FOR MY FRIENDS WHO DON'T LOVE SCIENCE! Here's a quick lesson in drugs, anatomy, and EPO!

The body basically has a giant tube running through it called the digestive system . It is good at keeping things out that should stay out. Technically, if you eat a penny and a day later you excrete a penny, that penny was never in your body. 
Drugs infiltrate this system and get into the body. This is why the FDA exists--so that they can make sure things that get into your body are semi-safe. 
There are no "risk free" drugs. Why? You take a drug to do something to your body, so therefore, it is doing something to your body. If there is evidence of physiological effect, that effect is going to have side effects. Usually the bigger the physiological effect, the larger the side effects. 

Everything in the body is based on concentrations. Too much or too little of a anything--muscle, hormone, cell growth is a problem. 
Let's take Dopamine for example. Dopamine is a hormone. Hormones are the messengers of the body. They tell other body parts what is going on and how to respond to the environment. Too little dopamine and you have Parkinson's disease and can't move your muscles. Too much and you are Schizophrenic. Being in the normal physiological range is, well, normal. And no one wants to be "abnormal."
Too much cell growth=cancer. 
Too many Red Blood Cells = Your blood is too thick to pump and you die. 
Too little Red Blood Cells= Anemia
There's always a consequence. 

So what's the deal with Supplements, man? 
Most supplements change your physiology about the same as food. This is optimistically thinking. Most supplements do not ever enter the body. But that Flintstones vitamin rock you just ingested--it has a hell of a placebo effect, so it may be worth the investment. 

If a supplement actually cured things, a drug company would test it to make sure it is safe and effective, and then patent it and then rake in the money. 

There are some supplements--DHEA, Red Yeast-- that do actually mess with your physiology a little--this is all that weird stuff that you see with body builders or herbalists that reject modern science. YOU SHOULD 100% STAY AWAY FROM WEIRD SUPPLEMENTS. They are not regulated in any capacity, so you have no clue what and how much you are putting in your body. 

In short: Eat a balanced diet and you shouldn't have to "supplement" it.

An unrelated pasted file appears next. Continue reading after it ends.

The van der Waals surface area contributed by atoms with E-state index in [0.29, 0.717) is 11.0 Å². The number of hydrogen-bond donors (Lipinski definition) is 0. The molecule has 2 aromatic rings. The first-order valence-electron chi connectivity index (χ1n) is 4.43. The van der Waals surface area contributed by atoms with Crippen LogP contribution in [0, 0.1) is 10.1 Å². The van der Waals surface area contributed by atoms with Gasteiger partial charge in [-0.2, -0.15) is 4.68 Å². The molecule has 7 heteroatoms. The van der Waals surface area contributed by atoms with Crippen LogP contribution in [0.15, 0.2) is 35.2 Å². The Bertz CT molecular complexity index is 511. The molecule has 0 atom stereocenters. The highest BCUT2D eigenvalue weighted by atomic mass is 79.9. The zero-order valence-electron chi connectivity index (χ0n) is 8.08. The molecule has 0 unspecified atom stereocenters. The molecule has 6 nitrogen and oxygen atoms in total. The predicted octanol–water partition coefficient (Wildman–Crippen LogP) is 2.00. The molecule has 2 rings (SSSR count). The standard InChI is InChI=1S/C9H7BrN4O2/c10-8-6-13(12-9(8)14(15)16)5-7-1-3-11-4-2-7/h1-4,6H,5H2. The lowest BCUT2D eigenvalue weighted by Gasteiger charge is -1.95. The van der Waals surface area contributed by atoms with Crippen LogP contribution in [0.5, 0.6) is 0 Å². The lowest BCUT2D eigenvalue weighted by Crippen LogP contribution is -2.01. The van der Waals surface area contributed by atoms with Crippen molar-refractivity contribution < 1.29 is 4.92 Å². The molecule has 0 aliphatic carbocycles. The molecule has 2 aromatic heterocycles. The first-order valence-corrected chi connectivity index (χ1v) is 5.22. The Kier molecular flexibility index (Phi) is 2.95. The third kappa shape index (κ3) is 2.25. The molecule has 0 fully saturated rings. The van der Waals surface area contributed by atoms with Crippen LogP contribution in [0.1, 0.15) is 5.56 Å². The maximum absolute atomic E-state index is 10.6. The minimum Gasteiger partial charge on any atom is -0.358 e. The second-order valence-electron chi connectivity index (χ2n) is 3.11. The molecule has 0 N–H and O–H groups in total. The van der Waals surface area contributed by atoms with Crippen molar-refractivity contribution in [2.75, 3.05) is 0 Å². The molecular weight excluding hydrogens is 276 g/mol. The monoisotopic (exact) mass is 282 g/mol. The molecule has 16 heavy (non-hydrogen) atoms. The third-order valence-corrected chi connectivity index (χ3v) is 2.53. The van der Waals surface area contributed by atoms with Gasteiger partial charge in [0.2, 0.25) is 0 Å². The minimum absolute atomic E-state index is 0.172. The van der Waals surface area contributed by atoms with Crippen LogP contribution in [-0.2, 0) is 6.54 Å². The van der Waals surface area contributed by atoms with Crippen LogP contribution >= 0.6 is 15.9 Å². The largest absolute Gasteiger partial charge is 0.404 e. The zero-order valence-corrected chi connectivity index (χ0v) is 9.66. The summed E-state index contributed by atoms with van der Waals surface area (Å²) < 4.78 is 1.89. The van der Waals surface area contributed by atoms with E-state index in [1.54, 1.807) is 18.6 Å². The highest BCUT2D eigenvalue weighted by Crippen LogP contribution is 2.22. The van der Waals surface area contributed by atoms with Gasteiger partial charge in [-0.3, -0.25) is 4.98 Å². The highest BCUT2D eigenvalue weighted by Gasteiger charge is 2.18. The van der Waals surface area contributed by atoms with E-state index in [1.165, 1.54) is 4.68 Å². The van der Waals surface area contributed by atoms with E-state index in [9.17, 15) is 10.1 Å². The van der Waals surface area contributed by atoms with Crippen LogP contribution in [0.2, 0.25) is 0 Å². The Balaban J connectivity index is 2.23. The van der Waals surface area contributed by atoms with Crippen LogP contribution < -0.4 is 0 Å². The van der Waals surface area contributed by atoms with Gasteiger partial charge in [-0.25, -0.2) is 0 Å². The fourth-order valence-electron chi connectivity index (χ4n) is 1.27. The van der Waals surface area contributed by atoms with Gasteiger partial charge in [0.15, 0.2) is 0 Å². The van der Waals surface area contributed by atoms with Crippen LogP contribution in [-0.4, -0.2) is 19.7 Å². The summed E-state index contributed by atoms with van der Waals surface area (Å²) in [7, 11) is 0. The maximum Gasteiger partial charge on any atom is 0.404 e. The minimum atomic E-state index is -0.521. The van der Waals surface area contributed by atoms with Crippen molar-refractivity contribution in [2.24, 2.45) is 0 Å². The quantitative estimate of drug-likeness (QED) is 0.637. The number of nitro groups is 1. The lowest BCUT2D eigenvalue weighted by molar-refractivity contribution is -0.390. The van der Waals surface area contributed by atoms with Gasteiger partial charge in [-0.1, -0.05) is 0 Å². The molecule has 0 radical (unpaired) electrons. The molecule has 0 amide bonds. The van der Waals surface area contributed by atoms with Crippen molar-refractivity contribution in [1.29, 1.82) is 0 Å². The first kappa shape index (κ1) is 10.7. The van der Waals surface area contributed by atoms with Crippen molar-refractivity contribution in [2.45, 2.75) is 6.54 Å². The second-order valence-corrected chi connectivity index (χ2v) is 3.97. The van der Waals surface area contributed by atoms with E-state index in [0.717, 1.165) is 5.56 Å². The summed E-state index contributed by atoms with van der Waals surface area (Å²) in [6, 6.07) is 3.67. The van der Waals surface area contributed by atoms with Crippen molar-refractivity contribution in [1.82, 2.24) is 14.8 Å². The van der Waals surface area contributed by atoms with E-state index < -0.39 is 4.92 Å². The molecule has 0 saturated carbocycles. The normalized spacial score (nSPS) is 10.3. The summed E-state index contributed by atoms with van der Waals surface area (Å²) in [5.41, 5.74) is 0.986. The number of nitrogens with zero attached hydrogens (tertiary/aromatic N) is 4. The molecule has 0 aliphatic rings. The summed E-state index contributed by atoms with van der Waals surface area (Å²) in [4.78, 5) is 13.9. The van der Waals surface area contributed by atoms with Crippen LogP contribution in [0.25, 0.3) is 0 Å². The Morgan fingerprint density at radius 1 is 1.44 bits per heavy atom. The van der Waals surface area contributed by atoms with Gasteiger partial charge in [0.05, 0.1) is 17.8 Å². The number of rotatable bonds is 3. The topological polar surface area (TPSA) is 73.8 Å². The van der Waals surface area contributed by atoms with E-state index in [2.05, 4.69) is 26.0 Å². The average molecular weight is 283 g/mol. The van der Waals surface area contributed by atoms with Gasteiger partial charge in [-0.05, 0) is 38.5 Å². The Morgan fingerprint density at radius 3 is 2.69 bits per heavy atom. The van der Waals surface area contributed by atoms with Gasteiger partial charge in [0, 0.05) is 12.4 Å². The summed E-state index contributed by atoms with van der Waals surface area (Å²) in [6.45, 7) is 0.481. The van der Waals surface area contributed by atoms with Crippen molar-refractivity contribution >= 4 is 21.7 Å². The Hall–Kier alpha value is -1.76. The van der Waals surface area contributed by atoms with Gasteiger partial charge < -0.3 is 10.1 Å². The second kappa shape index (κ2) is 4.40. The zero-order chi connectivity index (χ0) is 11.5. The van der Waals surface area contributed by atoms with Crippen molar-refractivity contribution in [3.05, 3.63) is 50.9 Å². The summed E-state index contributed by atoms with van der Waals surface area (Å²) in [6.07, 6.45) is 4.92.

Supplements might, maybe give your body more nutrients to digest. Drugs go in the body, pretend to be a part of the natural body system, bind to DNA, and cause superhuman, lasting effects. 

I hear this argument all the time: But Phoebe, it would be a level playing field if there were no rules.

Well, actually, it would most certainly not be a level playing field. 

1. Not everyone responds to drugs the same--there are people who turn into the Hulk at a very small amount of drugs. Races wouldn't be about who works hardest and races gutsy; it would be about who has the best drugs and whose body responds the best to those drugs. 
2. Unfortunately, drugs make a huge difference, there would be very little opportunity for clean people to survive in the sport.
3. Do you really want non-medical professionals making medical decisions?! People would get stupid with it. The "more is better" mentality would literally kill some people. 
4. The one with the best scientists (and least morals) would win.  
5. Drugs would take away the aspects that make runners the best people. Runners have grit, camaraderie, patience, perseverance... they have this because the ups and especially downs of running has bettered their personality. The secret is in the process. Drugs bypass this process and go straight to the results.
6. This is a sport, not a freak show!


Blood Doping: 8 weeks out from a race, dopers withdraw blood and freeze it. The body makes more blood to replace the loss. Then the blood is put back into the body pre-race. This results in more red blood cells in the body than physiologically possible. More blood=more oxygen=faster human. The cost: strain on the heart. Plus risky risky blood injections are risky.

EPO: Your body naturally produces EPO. It causes the body to make red blood cells. When you inject EPO, your body thinks it needs to make more and more and more red blood cells. More blood=more oxygen=faster human. 
One rare side effect of EPO: Immunogenicity. Your body sees the synthetic EPO as an intruder. The body then makes soldiers to attack the EPO intruder. Unfortunately, your body attacks both the synthetic and natural EPO. Which means you can no longer make red blood cells. Ever. You have to have transfusions for the rest of your life. 

Testosterone: Steroid hormone usually taken in cream form. Testosterone is an anabolic hormone--it causes your body to build things, like muscle mass, for example. It cuts down recovery time. It has a laundry list of side effects. Hormones control so many things that we do not know everything it controls.